But I had a project under way, building a blanket chest to store some quilts, and there's usually nothing like a good bout of construction to snap me out of a funk. I knew that if I could just hold on until the Labor Day weekend, I could work on it more or less without distraction. I was counting on it.
I was also reading a good book, Wooden Boats: In pursuit of the perfect craft at an American boatyard, by Michael Ruhlman, who had written another book I'd read and enjoyed many years ago, The Making of a Chef. I'd just finished another boat-building yarn, Sloop, by Daniel Robb, and found it a fine and satisfying read, so between the two books, I've been in a salty mood lately. I've also been craving seafood.
Anyway, the weekend came and I headed to the shop, Kindle and mug of tea in hand. I'd work a little, then take a break and read about boat building and sip my tea while the first measure of autumn drifted in through the shop window. And in this way, I made steady progress.
There's something interesting that I've long noticed about woodworking, though. On any given day, everything can go right--the power tools work without quibble, the hand tools are but extensions of my very thoughts, everything fits together as if they are two halves of one heart--and I will feel saucy and full of myself. I will even go so far as thinking that I'm getting pretty good at this stuff. And then on the following day, everything will go wrong. The router table fence keeps shifting and wrecking the line for the dado. A rail is cut too short. A tenon for the bottom rail is cut to fit the top rail.
Saturday was the day everything went right. Sunday was the day everything went wrong. I've been through this before, though, so I knew there was nothing to do about it but laugh and cuss a little. And I persisted, keeping to my routine of working for a while, then stopping for a tea-and-read break. (I've found that if I work straight through for too long, I am prone to fatigue and mistakes--never a good combination around power tools. For this reason, I have, in addition to the usual tools, a comfortable plastic Adirondack chair for sitting, a nice radio and a small television, and a couple of large fans to move the air around.) Most importantly, none of the mistakes I made (and some were doozies) were any reason for panic. Rather, they were opportunities to problem-solve on the fly.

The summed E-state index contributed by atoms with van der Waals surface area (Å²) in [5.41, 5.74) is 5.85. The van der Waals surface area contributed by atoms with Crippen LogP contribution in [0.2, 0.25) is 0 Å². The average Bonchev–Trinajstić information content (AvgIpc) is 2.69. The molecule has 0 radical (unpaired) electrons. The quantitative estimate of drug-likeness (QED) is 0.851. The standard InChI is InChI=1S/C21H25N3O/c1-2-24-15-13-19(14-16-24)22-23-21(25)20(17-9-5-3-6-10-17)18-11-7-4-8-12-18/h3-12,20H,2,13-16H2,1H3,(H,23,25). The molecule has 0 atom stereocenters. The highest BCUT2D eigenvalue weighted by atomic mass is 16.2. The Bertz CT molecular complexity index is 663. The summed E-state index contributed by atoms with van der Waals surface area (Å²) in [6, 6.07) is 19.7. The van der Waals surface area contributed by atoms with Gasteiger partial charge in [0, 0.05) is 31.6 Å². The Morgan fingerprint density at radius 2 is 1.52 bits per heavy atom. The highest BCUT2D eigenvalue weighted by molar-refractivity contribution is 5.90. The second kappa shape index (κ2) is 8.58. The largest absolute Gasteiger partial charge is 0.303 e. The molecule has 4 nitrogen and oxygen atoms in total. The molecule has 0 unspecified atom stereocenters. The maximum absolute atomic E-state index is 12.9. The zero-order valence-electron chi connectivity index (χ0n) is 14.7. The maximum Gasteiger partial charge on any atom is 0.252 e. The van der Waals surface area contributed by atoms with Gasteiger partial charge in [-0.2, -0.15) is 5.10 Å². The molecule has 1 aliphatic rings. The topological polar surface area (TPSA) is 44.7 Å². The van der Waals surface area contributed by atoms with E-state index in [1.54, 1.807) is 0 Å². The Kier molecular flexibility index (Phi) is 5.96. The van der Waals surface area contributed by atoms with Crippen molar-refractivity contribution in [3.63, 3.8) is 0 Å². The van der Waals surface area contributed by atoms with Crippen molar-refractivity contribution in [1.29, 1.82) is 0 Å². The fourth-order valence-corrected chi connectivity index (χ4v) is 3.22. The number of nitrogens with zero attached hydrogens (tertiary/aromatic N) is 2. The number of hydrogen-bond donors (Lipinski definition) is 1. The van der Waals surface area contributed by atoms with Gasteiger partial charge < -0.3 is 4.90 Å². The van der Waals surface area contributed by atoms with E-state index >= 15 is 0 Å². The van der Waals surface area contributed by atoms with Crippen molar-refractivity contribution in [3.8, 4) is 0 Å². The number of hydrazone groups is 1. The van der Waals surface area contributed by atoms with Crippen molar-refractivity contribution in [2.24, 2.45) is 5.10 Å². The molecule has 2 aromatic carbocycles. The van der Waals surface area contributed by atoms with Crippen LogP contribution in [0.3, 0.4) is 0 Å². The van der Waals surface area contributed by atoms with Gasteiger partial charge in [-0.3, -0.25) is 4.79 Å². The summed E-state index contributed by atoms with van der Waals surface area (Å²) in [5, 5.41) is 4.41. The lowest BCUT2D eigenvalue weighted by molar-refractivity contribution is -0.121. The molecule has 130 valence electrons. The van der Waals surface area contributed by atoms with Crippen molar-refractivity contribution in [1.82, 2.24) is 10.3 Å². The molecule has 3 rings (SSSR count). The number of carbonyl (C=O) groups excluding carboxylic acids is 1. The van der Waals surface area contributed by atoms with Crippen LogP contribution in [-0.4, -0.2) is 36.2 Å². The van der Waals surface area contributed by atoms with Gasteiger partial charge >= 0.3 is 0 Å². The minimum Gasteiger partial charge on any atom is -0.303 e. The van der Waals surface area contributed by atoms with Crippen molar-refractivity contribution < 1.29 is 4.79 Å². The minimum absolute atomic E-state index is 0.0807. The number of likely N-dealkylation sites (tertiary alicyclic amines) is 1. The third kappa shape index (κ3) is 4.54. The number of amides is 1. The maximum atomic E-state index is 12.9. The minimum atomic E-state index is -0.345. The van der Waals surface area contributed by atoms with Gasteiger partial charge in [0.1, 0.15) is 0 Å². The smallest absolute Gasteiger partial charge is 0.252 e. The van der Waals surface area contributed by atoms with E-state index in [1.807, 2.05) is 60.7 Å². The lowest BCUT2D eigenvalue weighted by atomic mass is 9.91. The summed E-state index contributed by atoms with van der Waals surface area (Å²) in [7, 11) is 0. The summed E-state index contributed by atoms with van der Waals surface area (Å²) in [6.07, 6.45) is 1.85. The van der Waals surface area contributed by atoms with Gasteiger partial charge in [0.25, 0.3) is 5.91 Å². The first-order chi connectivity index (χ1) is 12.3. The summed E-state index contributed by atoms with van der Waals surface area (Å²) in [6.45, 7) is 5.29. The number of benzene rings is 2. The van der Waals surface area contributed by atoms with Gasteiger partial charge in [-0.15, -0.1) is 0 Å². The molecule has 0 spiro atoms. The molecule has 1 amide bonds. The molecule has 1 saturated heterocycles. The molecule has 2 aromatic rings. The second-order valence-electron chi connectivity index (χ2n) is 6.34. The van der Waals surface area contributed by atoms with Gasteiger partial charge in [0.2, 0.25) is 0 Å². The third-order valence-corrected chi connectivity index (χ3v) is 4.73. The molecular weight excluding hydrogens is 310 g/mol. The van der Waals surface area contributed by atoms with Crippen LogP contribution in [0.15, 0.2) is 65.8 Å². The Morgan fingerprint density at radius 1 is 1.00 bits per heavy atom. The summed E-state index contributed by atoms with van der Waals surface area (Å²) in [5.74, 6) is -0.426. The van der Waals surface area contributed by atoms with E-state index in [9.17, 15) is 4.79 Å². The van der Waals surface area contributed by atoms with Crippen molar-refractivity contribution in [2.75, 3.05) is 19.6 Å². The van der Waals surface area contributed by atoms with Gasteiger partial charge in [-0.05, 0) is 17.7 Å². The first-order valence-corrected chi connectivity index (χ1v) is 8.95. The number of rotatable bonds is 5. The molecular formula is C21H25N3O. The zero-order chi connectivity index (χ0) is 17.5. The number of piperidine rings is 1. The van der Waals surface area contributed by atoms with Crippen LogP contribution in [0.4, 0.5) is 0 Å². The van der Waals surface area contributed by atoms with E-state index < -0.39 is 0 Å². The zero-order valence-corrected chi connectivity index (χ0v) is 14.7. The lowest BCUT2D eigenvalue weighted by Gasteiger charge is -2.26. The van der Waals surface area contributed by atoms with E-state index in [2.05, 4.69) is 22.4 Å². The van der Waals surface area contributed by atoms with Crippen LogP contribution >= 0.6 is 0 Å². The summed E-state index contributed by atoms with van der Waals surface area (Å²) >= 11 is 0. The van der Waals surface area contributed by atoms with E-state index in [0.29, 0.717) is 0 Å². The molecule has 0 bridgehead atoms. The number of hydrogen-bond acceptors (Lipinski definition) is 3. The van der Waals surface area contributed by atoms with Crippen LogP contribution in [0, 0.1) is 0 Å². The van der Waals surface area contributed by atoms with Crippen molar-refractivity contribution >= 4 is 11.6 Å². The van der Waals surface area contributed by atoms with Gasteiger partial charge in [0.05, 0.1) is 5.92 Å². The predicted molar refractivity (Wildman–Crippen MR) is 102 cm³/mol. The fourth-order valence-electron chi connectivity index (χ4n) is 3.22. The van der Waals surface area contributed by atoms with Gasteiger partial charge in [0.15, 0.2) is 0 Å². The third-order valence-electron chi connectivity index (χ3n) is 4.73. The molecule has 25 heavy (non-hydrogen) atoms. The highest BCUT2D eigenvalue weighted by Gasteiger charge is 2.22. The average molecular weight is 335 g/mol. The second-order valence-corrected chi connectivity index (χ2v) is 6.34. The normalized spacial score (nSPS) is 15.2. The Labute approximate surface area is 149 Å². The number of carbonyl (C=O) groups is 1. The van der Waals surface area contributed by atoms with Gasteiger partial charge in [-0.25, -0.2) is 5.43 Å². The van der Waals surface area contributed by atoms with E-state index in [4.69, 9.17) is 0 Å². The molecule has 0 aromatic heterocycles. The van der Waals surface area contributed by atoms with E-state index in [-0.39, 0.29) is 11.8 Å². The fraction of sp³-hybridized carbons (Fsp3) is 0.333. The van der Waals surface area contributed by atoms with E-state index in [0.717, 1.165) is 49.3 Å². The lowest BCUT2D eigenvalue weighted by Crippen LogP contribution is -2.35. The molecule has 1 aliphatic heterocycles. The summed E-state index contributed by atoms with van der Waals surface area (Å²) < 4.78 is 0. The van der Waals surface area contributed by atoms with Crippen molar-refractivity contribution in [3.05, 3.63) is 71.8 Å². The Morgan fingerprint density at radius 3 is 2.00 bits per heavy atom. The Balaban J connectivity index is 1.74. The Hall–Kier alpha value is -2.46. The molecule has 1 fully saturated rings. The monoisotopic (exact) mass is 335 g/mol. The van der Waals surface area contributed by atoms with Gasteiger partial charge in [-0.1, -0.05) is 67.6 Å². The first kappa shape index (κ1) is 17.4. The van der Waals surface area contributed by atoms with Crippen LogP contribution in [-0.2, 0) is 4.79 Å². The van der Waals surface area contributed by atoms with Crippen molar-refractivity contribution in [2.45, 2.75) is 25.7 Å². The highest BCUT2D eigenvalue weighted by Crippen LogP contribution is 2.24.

I noticed this characteristic in the boat-builders in the book I was reading, too. They were all sailors first, and many had sailed all over the world, mostly in wooden boats. Sometimes things went wrong on those boats. Sometimes, in fact, they sprang leaks out in the middle of the ocean, or masts or tillers would break in a storm, or pirates would attack them. A sailor, it would seem from these tales, has to be resourceful by necessity. Plug the leak and find a nearby harbor to haul out. Drop a sea anchor and ride out the storm. Shoot back at the pirates.
So this is how my day went on Sunday, when the gremlins were in the shop. Work, fix a mistake, sit and read. Work, fix a mistake, sit and read. After a while, I began to feel like I was on one of those boats, calmly plugging leaks and riding out storms. I didn't shoot at any pirates, but I did think about shooting at some squirrels who were throwing unripe pecans at the shop roof.
I finished cutting and gluing up the panels on Saturday, and on Sunday I cut dadoes and tenons.
Today the gremlins were gone--off to stir up trouble in other waters, I suppose. I trimmed the tenons to fit the mortises, cut the panels to size and routed a cove edge on them. Then I dry fit everything (though I still don't have the panel for the top finished) and put it in the bedroom to get an idea of what it will look like in place:
It's about two-thirds done at this point. The brown study, however, is finished.